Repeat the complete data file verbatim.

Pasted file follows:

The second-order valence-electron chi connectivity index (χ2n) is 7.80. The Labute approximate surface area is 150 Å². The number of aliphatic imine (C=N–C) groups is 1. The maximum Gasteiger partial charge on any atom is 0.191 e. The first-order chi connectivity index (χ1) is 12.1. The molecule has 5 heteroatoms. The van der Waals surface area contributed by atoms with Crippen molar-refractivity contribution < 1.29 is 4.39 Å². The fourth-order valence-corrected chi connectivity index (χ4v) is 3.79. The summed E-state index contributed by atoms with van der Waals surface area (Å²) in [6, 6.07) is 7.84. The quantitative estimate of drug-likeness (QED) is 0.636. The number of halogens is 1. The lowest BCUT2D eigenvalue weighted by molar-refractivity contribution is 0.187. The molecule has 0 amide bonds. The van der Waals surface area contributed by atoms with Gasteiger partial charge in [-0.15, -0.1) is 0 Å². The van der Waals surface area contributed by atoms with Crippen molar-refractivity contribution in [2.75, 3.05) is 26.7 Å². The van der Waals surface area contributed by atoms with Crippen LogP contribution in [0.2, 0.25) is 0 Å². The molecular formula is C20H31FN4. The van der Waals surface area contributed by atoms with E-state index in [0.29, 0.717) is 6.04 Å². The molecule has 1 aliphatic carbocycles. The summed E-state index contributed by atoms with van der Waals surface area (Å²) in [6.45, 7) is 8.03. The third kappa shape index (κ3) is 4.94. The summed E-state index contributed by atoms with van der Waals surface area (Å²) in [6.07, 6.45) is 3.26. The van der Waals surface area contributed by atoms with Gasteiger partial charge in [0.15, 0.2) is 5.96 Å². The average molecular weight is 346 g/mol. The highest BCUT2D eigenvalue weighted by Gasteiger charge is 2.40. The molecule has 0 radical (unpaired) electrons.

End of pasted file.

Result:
The second-order valence-electron chi connectivity index (χ2n) is 7.80. The Labute approximate surface area is 150 Å². The number of aliphatic imine (C=N–C) groups is 1. The maximum Gasteiger partial charge on any atom is 0.191 e. The first-order chi connectivity index (χ1) is 12.1. The molecule has 5 heteroatoms. The van der Waals surface area contributed by atoms with Crippen molar-refractivity contribution < 1.29 is 4.39 Å². The fourth-order valence-corrected chi connectivity index (χ4v) is 3.79. The summed E-state index contributed by atoms with van der Waals surface area (Å²) in [6, 6.07) is 7.84. The quantitative estimate of drug-likeness (QED) is 0.636. The number of halogens is 1. The lowest BCUT2D eigenvalue weighted by molar-refractivity contribution is 0.187. The molecule has 0 amide bonds. The van der Waals surface area contributed by atoms with Gasteiger partial charge in [-0.15, -0.1) is 0 Å². The van der Waals surface area contributed by atoms with Crippen molar-refractivity contribution in [2.75, 3.05) is 26.7 Å². The van der Waals surface area contributed by atoms with Crippen LogP contribution in [0.2, 0.25) is 0 Å². The molecular formula is C20H31FN4. The van der Waals surface area contributed by atoms with E-state index in [0.29, 0.717) is 6.04 Å². The molecule has 1 aliphatic carbocycles. The summed E-state index contributed by atoms with van der Waals surface area (Å²) in [6.45, 7) is 8.03. The third kappa shape index (κ3) is 4.94. The summed E-state index contributed by atoms with van der Waals surface area (Å²) in [6.07, 6.45) is 3.26. The van der Waals surface area contributed by atoms with Gasteiger partial charge in [0.15, 0.2) is 5.96 Å². The average molecular weight is 346 g/mol. The highest BCUT2D eigenvalue weighted by Gasteiger charge is 2.40. The molecule has 0 radical (unpaired) electrons.